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This story first appeared in the Aug. 1 issue of The Hollywood Reporter magazine.
“You can never have too many friends,” James Garner wrote to me on a picture of him as Bret Maverick when I asked for an autograph back in 1960. Garner indeed was a friend to actors in a way he might not have realized at the time: He was the rare thespian who dared engage in lawsuits with studios while he was a working actor.
In 1960, Warner Bros. suspended him because of a writers strike as Maverick filmed. Garner fought back, declaring his contract void. He won at trial, and the decision was confirmed on appeal and remains good precedent today. The affable star then went a second round with a studio, Universal, in a case that started in 1980 and lasted nine years. Garner claimed he was ill and could not work due to repeated injuries on The Rockford Files (he did most of his own stunts). Universal sued him, alleging he actually was on strike because he did not believe the show had accrued a $9 million deficit after five years and 100 episodes. Instead, Garner alleged, Universal was “creatively accounting,” two words that are now part of the Hollywood lexicon.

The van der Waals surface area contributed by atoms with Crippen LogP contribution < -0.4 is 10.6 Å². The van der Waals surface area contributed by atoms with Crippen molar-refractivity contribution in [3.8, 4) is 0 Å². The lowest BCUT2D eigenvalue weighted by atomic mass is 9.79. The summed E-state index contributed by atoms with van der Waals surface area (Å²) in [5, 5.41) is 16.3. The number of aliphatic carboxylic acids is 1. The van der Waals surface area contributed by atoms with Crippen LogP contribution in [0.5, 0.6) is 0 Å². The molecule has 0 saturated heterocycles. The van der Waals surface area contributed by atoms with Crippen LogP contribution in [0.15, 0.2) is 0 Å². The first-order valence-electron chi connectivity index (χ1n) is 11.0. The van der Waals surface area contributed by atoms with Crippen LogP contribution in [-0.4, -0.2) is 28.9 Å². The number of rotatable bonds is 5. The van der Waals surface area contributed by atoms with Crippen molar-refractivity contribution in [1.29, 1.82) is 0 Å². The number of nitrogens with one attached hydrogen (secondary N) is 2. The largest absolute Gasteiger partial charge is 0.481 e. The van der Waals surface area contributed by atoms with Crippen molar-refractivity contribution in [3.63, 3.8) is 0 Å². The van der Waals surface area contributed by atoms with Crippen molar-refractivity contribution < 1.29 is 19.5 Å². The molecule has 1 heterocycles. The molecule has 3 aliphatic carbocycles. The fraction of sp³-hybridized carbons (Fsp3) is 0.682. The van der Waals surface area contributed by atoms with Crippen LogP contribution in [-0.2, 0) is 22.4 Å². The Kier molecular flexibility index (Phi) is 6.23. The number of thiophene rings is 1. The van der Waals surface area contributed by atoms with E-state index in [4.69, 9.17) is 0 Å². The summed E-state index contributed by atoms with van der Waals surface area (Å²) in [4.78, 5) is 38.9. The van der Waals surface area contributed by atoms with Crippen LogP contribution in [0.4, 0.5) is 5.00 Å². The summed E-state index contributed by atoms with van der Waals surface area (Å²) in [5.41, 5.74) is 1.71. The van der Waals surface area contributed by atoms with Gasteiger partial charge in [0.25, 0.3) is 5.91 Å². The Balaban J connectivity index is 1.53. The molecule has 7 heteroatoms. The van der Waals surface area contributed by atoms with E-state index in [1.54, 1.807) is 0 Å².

Garner wasn’t the first to fight a battle for his share of “net profits” — Natalie Wood and Robert Wagner, Fess Parker and producer Harve Bennett had done so before — but he was the first to go public, even appearing on 60 Minutes to plead his case. In response, Sid Sheinberg, then president of parent MCA, called Garner a “crybaby,” given that he’d been paid $5 million. Sheinberg once said that “litigation is a profit center for MCA.”
But Garner put his money where his mouth was and fought until he received a confidential settlement reported to be $14 million. In doing so, he established that an actor would not necessarily be blackballed for demanding his just due. Thanks to Garner’s suit, producer Roy Huggins was able to piggyback a nice settlement for his share of profits.
As we honor James Garner as a great actor, talent should also tip their hats to him for having the courage to take a risk to see that those fortunate enough to be in productions that achieve real profits get paid them. Mr. Garner’s legacy is on film and in the lawbooks.
Neville Johnson is a litigator who represents talent in lawsuits against studios.
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